Cinema Reviews

Shot Caller Review

In many ways the new release, Shot Caller is a strong indictment against the legal and penal system in America. The plot takes a regular middle-class family guy and turns him into a ruthless and smart gangster. Of course the plot is somewhat exaggurated, but never the less a fascinating one. The film opens with Jacob Harlan (Nicolaj Coster-Waldau) released from prison after serving a long stretch. He is also tasked to carry out an arms sale and a couple of thousand weapons including hand guns and AK-47s to a former prison associate.

The film proceeds to flash between his release, before he goes to jail and while in prison (we can tell by the length and shape of his facial hair, or lack of it before his internment). Some way in we see the circumstances that led to Jacob Harlan’s arrest, his comfortable homelife with his loving wife (Lake Bell) and son. He is in the financial sector working as a stock-broker ans he is a studying to be an architect. One night the couple are out dining with another couple when on the way home he is momentarily distracted, causing a fatal crash after jumping a red light. Arrested, he now faces up to 7 years in prison for causing a death while DUI (driving under the influence) which he duly receives.

His first experiences in a maximum security prison are harsh and he soon learns to survive by sticking with his own race; not only his own race, but neo-nazis who call themselves the Aryan Brotherhood. He soon grows his hair and gets himself tattooed up, but not going quite as far as the others who are adorned with swastikas and SS flashes. He soon proves himself among his new peers, moving drugs around and stabbing rivals while morphing his own personality and look to adapt and survive. He is eventually released after an extended sentance for stabbing a prison rival and is eventually released, now alienated from his family but is planning a large arms haul.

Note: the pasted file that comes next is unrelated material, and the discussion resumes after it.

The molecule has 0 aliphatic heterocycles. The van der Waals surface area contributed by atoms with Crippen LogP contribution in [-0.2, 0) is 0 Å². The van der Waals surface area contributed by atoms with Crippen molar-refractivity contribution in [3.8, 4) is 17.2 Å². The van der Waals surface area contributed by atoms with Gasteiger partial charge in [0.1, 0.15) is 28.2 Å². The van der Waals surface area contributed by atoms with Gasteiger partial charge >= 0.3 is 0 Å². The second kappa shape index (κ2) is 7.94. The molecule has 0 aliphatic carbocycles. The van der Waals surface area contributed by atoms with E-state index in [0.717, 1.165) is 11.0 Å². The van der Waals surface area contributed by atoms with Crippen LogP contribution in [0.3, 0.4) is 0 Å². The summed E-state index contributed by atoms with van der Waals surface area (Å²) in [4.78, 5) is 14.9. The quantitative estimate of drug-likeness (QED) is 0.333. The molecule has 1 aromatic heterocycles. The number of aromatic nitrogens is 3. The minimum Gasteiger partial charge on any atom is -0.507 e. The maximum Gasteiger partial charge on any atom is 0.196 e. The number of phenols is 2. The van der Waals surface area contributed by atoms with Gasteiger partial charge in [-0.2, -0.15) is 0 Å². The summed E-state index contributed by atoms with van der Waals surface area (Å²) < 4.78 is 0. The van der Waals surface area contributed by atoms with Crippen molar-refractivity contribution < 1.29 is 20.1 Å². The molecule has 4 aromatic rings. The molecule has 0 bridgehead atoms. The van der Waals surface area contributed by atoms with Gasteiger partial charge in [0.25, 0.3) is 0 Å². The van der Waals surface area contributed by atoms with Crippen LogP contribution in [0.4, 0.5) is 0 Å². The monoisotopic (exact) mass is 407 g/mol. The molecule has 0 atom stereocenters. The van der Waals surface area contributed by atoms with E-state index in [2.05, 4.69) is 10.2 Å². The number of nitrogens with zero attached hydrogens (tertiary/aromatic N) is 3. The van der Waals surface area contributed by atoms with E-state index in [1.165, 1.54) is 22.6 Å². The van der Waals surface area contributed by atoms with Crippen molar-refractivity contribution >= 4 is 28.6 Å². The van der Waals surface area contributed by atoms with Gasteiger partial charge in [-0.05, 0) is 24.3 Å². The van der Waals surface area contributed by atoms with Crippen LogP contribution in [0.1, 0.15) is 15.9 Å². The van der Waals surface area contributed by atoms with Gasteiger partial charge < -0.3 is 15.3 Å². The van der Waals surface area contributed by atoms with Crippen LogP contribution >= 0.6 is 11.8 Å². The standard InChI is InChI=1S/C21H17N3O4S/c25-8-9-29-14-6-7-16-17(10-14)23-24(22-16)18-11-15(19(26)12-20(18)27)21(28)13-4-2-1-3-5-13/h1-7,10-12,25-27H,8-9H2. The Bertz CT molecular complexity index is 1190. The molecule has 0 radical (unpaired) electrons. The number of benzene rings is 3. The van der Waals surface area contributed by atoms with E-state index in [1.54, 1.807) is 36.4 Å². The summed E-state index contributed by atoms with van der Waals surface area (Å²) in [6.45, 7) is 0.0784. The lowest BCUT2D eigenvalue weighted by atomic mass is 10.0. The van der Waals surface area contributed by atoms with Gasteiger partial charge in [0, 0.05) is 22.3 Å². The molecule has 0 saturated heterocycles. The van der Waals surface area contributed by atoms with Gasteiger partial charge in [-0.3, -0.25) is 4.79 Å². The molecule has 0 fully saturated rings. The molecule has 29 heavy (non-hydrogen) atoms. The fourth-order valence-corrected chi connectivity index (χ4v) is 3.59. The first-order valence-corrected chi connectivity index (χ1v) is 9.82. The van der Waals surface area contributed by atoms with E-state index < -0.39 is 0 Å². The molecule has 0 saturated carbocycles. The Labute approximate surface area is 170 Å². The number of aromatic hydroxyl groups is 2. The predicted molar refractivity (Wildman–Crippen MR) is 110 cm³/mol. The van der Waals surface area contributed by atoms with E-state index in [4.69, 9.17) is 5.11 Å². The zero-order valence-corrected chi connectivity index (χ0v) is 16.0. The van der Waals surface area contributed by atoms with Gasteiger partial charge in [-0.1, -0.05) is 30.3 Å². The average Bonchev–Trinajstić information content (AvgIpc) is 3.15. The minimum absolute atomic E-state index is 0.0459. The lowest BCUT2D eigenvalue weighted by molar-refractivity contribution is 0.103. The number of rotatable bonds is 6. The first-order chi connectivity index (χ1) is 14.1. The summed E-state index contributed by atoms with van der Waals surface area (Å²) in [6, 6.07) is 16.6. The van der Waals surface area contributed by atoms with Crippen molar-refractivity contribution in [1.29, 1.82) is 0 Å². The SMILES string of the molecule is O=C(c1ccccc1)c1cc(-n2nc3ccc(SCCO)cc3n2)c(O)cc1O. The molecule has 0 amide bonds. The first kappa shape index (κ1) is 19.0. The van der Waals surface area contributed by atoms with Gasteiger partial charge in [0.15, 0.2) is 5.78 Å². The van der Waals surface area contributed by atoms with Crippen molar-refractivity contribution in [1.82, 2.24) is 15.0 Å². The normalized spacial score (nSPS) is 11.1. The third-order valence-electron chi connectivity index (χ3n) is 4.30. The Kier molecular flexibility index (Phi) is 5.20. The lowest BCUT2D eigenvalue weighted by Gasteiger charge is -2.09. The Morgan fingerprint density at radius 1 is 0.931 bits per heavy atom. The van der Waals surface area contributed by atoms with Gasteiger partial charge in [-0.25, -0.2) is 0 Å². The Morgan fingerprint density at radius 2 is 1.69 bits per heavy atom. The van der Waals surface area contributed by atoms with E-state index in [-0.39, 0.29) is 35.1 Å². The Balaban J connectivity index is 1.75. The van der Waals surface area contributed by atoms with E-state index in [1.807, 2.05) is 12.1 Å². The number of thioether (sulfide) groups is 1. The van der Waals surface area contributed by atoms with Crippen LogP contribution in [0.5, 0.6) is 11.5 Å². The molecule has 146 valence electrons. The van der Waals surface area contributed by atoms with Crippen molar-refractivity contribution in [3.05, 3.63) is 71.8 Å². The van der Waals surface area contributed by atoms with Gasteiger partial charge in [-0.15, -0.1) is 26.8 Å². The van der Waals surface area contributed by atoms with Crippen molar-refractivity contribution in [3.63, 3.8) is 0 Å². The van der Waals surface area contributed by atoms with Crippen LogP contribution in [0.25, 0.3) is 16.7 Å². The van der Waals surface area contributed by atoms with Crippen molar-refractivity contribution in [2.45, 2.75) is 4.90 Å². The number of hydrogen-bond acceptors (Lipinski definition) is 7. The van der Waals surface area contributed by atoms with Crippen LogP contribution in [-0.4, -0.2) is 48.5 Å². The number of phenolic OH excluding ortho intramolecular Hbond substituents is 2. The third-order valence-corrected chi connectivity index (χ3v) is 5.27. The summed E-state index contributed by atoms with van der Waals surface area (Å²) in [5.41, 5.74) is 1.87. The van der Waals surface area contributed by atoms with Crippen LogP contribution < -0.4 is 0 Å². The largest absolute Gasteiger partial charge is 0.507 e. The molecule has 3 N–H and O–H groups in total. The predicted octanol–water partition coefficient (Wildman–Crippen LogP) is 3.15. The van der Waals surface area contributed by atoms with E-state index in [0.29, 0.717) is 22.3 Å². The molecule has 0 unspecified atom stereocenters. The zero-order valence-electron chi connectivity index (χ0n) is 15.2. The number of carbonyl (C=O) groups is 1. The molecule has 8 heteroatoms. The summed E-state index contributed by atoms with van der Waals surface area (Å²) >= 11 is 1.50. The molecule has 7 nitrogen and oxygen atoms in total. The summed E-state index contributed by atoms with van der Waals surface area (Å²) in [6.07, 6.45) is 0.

Without giving too much away, the film doesn’t just follow the normal happy ending or even redemptitve ending that one would expect. Coster-Waldau, best known for playing Jamie Lanister in ‘Game of Thrones’, does an impressive job in transforming from the normal bod of an ordinary guy to the buff tattooed con with the zapata moustache that he becomes. The transformation is something of a stretch but the point is clearly made. In the USA, although the laws do differ from State to State, laws are very strict on drink driving and carry very heavy penalties in tough prisons for felons, as opposed to the more rehabilitative prison systems in Scandanavia.

The action is taut and effective and keeps moving at a quiet but intense pace and has some resemblance to Jacques Audiard’s A Prophet (2009). The direction by Ric Roman keeps the drama tense, although the viewer is asked to accept a little too easily Harlan’s transformation. The film will go down as a sleeper and a minor classic and is an effective kind of prison film and is as tough if not tougher than many of them.

Chris Hick

Share this!